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The six hundred-thirteenth commandment - to write a Sefer Torah

"So now write this song and teach it to the children of Israel. Set it in their mouths, so this song will become a witness for me among the children of Israel." (Deut 31:19)

Each one of us is commanded to have a sefer torah, and those who are able to write their own are especially praiseworthy. Indeed, the Sages teach, "One who writes a sefer torah with his own hand, Scripture considers it as if he had personally received it from Mount Sinai." Those of us who cannot write our own scrolls are commanded to commission them from scribes. This mitzvah is expressed in the verse (Deut 31:19), "So now write this song and teach it to the children of Israel."

– Sefer hachinnuch

El Paso artist and Temple Mount Sinai member Hal Marcus has taken mitzvat k'tivat sefer torah - the commandment to write a Torah Scroll - very much to heart.  His "Five Books of Moses" tells the timeless stories of the Torah in the medium of stained glass. Though neither parchment nor ink is involved, this is very much Hal's sefer torah.

The story begins in the upper left corner of the work, with a burst of light much like the one in Hal's earlier "Seven Days of Creation." In the Jewish mystical tradition, this sudden appearance of cosmic energy marks the beginning of God's creation...a creation which continues each moment, and in which all of us are God's partners. The remainder of the first panel tells the story of Noah and the flood. In Noah, all of humanity is one family, and we are all party to God's covenant. The sign of that covenant, the rainbow, appears in this panel and in each one that follows.

In the second panel, we encounter the Tower of Babel, a story which teaches the value of diversity. It is just after the Tower of Babel that the Torah shifts its emphasis from the story of the human race to the story of one family-Abraham's. We see Abraham, Sarah and Isaac, as well as the three "men" (are they men? Angels? God?) who hover over the landscape of the book of Genesis.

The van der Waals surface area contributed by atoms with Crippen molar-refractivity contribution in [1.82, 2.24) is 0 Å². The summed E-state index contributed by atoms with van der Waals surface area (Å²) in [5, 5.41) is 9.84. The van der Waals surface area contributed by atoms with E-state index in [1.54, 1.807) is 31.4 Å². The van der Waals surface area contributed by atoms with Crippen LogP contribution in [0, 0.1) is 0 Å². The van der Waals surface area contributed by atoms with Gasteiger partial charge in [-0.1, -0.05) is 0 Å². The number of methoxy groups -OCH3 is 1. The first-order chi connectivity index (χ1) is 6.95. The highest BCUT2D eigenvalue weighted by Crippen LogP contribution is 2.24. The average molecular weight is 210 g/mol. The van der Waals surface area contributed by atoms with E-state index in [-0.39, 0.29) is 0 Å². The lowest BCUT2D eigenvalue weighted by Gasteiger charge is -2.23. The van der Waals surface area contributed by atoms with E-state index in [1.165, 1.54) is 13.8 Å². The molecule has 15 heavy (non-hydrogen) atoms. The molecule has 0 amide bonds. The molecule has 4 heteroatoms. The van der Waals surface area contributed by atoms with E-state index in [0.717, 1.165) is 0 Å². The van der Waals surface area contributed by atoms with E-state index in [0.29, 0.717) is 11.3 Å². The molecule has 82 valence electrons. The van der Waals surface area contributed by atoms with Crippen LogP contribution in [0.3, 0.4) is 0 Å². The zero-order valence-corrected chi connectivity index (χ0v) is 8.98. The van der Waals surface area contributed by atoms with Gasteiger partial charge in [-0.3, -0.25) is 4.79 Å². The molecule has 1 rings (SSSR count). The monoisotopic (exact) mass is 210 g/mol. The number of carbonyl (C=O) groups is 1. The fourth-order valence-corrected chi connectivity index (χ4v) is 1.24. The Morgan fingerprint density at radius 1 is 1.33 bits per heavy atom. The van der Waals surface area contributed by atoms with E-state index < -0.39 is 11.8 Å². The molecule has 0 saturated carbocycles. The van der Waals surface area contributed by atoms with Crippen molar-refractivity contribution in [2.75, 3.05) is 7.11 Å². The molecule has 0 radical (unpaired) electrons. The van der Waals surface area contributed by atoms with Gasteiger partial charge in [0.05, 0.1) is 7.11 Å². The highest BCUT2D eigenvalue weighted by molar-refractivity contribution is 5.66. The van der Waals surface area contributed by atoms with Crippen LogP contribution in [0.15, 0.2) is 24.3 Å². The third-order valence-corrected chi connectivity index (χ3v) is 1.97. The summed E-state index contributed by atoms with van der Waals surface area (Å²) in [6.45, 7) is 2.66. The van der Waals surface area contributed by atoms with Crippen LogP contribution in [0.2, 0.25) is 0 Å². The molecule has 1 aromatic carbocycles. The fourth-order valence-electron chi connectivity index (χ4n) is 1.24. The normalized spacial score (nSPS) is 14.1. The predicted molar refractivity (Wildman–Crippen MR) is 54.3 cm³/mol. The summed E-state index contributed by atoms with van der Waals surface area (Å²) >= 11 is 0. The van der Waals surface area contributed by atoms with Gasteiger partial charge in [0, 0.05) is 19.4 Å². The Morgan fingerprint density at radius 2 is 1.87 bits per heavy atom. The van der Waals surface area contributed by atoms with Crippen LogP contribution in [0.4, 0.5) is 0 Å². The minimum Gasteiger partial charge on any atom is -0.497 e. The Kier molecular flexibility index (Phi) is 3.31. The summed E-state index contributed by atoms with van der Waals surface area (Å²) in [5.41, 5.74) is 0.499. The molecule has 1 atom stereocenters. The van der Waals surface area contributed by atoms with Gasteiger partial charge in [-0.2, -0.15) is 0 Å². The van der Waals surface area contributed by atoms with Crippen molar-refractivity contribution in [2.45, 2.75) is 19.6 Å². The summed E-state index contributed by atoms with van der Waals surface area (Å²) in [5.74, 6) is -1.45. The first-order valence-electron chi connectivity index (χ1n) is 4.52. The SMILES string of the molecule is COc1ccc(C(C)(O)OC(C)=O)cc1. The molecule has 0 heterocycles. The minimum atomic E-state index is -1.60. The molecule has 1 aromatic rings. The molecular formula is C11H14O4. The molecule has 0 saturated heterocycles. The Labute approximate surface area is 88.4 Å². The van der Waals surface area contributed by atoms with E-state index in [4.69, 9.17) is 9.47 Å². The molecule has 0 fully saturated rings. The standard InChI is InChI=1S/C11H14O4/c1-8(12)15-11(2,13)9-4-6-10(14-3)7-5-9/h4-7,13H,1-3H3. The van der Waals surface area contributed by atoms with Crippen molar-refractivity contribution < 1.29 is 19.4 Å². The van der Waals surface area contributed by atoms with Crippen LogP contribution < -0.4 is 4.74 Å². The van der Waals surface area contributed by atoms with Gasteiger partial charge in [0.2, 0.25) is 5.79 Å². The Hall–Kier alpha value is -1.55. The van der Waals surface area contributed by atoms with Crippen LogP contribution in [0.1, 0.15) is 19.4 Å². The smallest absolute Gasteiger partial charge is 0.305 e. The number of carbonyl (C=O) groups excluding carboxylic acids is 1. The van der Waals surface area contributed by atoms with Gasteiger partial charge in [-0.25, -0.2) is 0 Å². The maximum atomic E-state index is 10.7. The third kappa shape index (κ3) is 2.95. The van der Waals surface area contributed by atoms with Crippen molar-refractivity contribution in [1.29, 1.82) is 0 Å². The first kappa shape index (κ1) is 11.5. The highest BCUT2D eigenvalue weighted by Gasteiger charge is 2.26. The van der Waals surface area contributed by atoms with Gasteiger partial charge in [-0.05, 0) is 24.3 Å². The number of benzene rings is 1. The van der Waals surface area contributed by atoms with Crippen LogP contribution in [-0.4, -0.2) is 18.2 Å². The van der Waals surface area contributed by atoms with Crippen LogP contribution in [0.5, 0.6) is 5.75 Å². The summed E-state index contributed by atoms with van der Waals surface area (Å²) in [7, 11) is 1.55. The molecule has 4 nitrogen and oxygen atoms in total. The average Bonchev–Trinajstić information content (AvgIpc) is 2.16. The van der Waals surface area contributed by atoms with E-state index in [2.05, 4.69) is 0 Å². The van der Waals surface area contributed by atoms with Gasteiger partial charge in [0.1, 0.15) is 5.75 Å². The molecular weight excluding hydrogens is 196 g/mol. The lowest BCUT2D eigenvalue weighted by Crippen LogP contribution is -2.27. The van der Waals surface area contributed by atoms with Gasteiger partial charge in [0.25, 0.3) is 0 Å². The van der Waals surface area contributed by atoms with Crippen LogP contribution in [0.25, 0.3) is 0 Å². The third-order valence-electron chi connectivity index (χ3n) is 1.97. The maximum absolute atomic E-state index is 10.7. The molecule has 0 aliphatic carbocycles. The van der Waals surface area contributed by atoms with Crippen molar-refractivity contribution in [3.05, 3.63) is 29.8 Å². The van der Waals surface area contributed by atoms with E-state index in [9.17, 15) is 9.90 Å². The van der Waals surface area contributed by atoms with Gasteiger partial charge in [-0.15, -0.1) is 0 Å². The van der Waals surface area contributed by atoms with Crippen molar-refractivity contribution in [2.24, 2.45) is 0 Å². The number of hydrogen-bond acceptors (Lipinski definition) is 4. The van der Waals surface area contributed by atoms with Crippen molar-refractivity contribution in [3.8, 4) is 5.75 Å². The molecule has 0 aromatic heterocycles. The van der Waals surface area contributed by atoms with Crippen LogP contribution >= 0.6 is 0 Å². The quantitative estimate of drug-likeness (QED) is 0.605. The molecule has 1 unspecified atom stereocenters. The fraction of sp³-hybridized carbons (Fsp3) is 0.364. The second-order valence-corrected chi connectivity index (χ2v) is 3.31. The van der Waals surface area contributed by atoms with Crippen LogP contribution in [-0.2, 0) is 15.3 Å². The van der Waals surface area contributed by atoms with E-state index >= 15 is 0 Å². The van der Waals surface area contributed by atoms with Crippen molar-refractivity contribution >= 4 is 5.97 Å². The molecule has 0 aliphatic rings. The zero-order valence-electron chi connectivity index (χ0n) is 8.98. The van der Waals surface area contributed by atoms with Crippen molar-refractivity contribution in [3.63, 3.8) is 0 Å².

Panels three and four depict God's redemption of Israel from Egyptian bondage and Israel's subsequent covenanting to God at Mount Sinai. The people of Israel in the wilderness are portrayed as jewels, casting brilliant light in all colors and all directions.

The Written Torah ends with Moses ascending Mount Nebo and dying-according to the Midrash, by a "Divine Kiss." In his "midrash in glass," Marcus has chosen not to portray Moses' death, but rather to allude to the way in which Moses lives through the lessons that he taught us.

And so it is that the bottom of the fourth panel pictures a bar mitzvah reading from Torah. With his immediate family surrounding him, he takes his place alongside the generations who have read and transmitted torat mosheh -the Torah of Moses. The timeless story still lives.

Jews never finish reading Torah. After completing the last verses of Deuteronomy, we immediately begin reading from Genesis, chapter one. Marcus's windows don't really end either. As we arrive at the bottom of the fourth panel, our eyes are drawn along the ribbon of text which sits over the rainbow. The Hebrew is translated: "So now write down this song and teach it to the children of Israel" (Deut 31:19). The verse takes us back to story of the Creation. Light bursts forth, and we begin again...

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Sat, June 15 2024 9 Sivan 5784